幸运飞艇信誉靠谱计划微信群I ran to the bathroom, knowing I wouldn’t have another chance for the rest of the shift, which would now be hours longer. I splashed water on my face and tried to get my head on straight, running through paradigms and priorities. Most of the patients would need CT scans before they could be treated for whatever internal damage, broken bones, or punctured or ruptured organs they’d sustained, but we had two CT machines, and one of them was ancient and slow, and the other was brand-new but being repaired. People would have to wait indefinitely for their scans. They would be crying in pain.
The glass doors opened, and the first 10 patients were managed smoothly—sorted, scanned, stitched, and bandaged or sent to surgery. Likewise with the next 10. But then the tone morphed into something more surreal. Patients on stretchers filled the hallway, calling out in a chorus for help. The charge nurse had assigned me to float where needed, so I moved in and out of rooms, offering whatever care I could.
幸运飞艇信誉靠谱计划微信群I started IVs, poured sodas into Styrofoam cups, and tucked patients beneath blankets pulled from the warmer. We nurses wove between one another seamlessly, like spiders busy at work on the same web. We communicated needs with nothing more than a nod or gesture.
In the hallway, I passed a child pointing at a boo-boo on his finger; he had so many splinters in his scalp that he looked like a deranged hedgehog. One door down, a patient screamed in fear. He had been blinded by the shrapnel of tornado debris. His nurse discreetly pulled the door shut to muffle the sound of his grief.
I transported patients to CT. I passed out morphine. I helped distribute color-coded vests that the hospital had purchased for just such a disaster, though none of us could remember what any of the colors meant. I took over for coworkers so they could use the bathroom.
幸运飞艇信誉靠谱计划微信群The charge nurse met me in the hall to say management was planning personal time for the staff, and there would be several opportunities for debriefing. Debriefing for what? I thought. The aftermath of the tornado was busy and strange, but I’d seen worse—we’d all seen worse.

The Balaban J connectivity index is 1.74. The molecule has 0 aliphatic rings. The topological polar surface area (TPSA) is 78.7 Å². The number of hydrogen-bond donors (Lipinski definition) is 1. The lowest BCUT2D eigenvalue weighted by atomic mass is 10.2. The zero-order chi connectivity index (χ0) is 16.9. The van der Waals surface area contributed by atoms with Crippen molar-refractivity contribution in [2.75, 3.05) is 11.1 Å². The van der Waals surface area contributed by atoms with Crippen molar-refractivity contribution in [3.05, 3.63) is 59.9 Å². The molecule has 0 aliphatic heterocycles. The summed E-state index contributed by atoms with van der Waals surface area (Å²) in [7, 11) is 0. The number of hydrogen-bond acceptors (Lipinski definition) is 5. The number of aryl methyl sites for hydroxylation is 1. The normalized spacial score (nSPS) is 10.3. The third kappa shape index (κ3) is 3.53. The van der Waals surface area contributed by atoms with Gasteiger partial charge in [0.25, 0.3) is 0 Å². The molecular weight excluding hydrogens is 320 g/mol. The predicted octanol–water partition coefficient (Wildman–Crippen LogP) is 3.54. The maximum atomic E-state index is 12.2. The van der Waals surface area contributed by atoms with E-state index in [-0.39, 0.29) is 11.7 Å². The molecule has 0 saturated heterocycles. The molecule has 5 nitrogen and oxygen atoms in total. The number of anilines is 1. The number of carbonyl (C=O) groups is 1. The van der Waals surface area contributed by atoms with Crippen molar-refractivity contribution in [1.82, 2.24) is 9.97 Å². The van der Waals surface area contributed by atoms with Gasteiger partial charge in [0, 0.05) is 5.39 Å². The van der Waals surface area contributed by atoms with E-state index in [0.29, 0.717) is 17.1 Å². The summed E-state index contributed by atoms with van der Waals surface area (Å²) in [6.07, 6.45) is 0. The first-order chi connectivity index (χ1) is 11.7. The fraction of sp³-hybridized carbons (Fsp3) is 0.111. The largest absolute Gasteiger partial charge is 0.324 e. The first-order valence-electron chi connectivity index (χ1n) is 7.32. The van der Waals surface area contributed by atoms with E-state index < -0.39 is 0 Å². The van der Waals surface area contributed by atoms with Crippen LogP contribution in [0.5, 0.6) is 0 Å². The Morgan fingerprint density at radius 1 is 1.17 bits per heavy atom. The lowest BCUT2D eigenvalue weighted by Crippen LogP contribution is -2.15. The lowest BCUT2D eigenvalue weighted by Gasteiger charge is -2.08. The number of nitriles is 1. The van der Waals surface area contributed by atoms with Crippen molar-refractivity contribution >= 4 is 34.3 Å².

Many nurses are drawn to the ER because they themselves are survivors of trauma and feel most at home when the stakes are high. And, of course, the job itself is traumatic. I had small kids of my own at home, and seeing evidence of neglect or abuse was always hard, but every nurse has a list of horrors, and mine is typical. It starts with a skydiver, a young woman who landed in a tree and then fell from it; her crushed pelvis looked as if it were erupting from her shoulder and left me feeling stoned. A date rape victim, her perpetrator two doors down. The tiny feet of stillbirths. The gangrenous foot of a homeless veteran that came off in my hands. I doubted I would see anything from this tornado that would break me.
My next patient was a woman, also waiting for a CT scan. She wore the familiar face of shock, blank and serene. I asked her the obligatory questions: What was her pain on a scale of 1 to 10? Did she have any family coming? She didn’t respond. Her chart indicated that she had crushing injuries to her right side, but she was still immobilized, so I couldn’t really examine her. I asked her if she knew what object had fallen on her. She shook her head no, then changed her mind, saying, “More than one.” Then I asked if anyone had been with her in her home, and that was when she began to talk.
Her two kids had been home. She remembered that was how she got hurt, and suddenly she was animated, recalling what had happened in real time, visibly relieved. She had grabbed her children from their beds and wrapped her body around them, impenetrable as a geode. And they were fine, because she didn’t let go, even when the couch slammed against her, even when she felt she was falling through the air when the room lifted from the ground like a carnival ride. She was smiling. She’d kept her children safe.
I realized my eyes were full of tears and turned away for a moment, assuming I would stop crying if I collected myself. But it didn’t help; the tears kept coming. I wasn’t sobbing, and my face didn’t feel hot and red. I just couldn’t stem the tears streaming down my cheeks. At the nurses’ station, my charge nurse pulled me aside, a little worried. I told him I was fine, and I was. I grabbed more pain medicine and made a pushy call to CT, advocating for a jump ahead in the line. I did all of this in tears. I didn’t know what else to do.
“Can I get you something to drink?” I asked. “We have juice and soda.” She nodded and asked for cranberry, and I was relieved to have an errand to run. I thought a cool splash of water on my face might help, but it didn’t make any difference. The tears continued to run down my cheeks like rain. I wiped them away in a pointless gesture of professionalism, and helped her drink the juice through a bendable straw.
I felt embarrassed, not just for me but for her. I was thinking it must be terribly awkward to have a nurse who can’t hold it together. “Thank you,” she said. “It’s just juice,” I said. “No,” she said, shaking her head, “thank you for crying for me.”